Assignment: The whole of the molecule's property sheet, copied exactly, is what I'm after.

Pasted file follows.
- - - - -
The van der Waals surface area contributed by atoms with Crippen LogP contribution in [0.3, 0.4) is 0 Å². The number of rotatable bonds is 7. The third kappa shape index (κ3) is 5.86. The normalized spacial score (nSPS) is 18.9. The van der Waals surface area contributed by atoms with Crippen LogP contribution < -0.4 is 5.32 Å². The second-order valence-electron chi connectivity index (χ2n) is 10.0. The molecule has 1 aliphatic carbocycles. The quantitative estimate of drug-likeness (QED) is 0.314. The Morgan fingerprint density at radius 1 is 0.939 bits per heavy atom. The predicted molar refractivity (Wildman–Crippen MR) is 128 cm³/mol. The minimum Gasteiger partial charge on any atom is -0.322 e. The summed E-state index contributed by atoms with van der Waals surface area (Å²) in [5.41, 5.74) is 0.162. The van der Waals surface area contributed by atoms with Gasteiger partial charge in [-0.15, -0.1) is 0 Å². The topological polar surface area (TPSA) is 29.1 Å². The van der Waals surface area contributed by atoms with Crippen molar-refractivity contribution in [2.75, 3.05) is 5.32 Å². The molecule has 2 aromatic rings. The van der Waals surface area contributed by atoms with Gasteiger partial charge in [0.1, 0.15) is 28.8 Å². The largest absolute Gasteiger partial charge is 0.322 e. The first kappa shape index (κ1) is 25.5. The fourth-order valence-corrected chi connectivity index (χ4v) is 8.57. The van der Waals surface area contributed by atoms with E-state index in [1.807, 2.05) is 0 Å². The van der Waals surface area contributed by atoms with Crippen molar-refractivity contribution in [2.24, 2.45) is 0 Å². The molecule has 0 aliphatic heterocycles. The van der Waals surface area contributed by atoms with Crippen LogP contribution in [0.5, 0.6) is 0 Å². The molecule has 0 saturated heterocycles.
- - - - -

The van der Waals surface area contributed by atoms with Crippen LogP contribution in [0.3, 0.4) is 0 Å². The number of rotatable bonds is 7. The third kappa shape index (κ3) is 5.86. The normalized spacial score (nSPS) is 18.9. The van der Waals surface area contributed by atoms with Crippen LogP contribution < -0.4 is 5.32 Å². The second-order valence-electron chi connectivity index (χ2n) is 10.0. The molecule has 1 aliphatic carbocycles. The quantitative estimate of drug-likeness (QED) is 0.314. The Morgan fingerprint density at radius 1 is 0.939 bits per heavy atom. The predicted molar refractivity (Wildman–Crippen MR) is 128 cm³/mol. The minimum Gasteiger partial charge on any atom is -0.322 e. The summed E-state index contributed by atoms with van der Waals surface area (Å²) in [5.41, 5.74) is 0.162. The van der Waals surface area contributed by atoms with Gasteiger partial charge in [-0.15, -0.1) is 0 Å². The topological polar surface area (TPSA) is 29.1 Å². The van der Waals surface area contributed by atoms with Crippen molar-refractivity contribution in [2.75, 3.05) is 5.32 Å². The molecule has 2 aromatic rings. The van der Waals surface area contributed by atoms with Gasteiger partial charge in [0.1, 0.15) is 28.8 Å². The largest absolute Gasteiger partial charge is 0.322 e. The first kappa shape index (κ1) is 25.5. The fourth-order valence-corrected chi connectivity index (χ4v) is 8.57. The van der Waals surface area contributed by atoms with E-state index in [1.807, 2.05) is 0 Å². The van der Waals surface area contributed by atoms with Crippen molar-refractivity contribution in [2.24, 2.45) is 0 Å². The molecule has 0 aliphatic heterocycles. The van der Waals surface area contributed by atoms with Crippen LogP contribution in [0.5, 0.6) is 0 Å². The molecule has 0 saturated heterocycles.